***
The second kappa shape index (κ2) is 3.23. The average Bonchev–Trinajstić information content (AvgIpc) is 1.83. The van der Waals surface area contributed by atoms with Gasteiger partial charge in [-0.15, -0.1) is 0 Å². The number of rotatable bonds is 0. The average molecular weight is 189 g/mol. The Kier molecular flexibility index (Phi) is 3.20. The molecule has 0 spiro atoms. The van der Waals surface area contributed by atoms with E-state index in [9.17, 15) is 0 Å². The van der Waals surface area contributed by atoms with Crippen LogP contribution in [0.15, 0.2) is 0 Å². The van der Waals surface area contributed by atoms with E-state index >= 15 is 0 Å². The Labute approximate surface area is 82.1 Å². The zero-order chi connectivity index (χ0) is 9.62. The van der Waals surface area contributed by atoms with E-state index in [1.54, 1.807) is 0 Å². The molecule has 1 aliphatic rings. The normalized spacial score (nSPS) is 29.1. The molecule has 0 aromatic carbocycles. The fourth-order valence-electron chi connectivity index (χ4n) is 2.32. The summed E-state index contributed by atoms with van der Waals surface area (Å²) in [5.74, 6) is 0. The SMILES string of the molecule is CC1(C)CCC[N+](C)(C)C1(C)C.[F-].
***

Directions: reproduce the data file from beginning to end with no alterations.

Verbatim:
The second kappa shape index (κ2) is 3.23. The average Bonchev–Trinajstić information content (AvgIpc) is 1.83. The van der Waals surface area contributed by atoms with Gasteiger partial charge in [-0.15, -0.1) is 0 Å². The number of rotatable bonds is 0. The average molecular weight is 189 g/mol. The Kier molecular flexibility index (Phi) is 3.20. The molecule has 0 spiro atoms. The van der Waals surface area contributed by atoms with E-state index in [9.17, 15) is 0 Å². The van der Waals surface area contributed by atoms with Crippen LogP contribution in [0.15, 0.2) is 0 Å². The van der Waals surface area contributed by atoms with E-state index >= 15 is 0 Å². The Labute approximate surface area is 82.1 Å². The zero-order chi connectivity index (χ0) is 9.62. The van der Waals surface area contributed by atoms with E-state index in [1.54, 1.807) is 0 Å². The molecule has 1 aliphatic rings. The normalized spacial score (nSPS) is 29.1. The molecule has 0 aromatic carbocycles. The fourth-order valence-electron chi connectivity index (χ4n) is 2.32. The summed E-state index contributed by atoms with van der Waals surface area (Å²) in [5.74, 6) is 0. The SMILES string of the molecule is CC1(C)CCC[N+](C)(C)C1(C)C.[F-].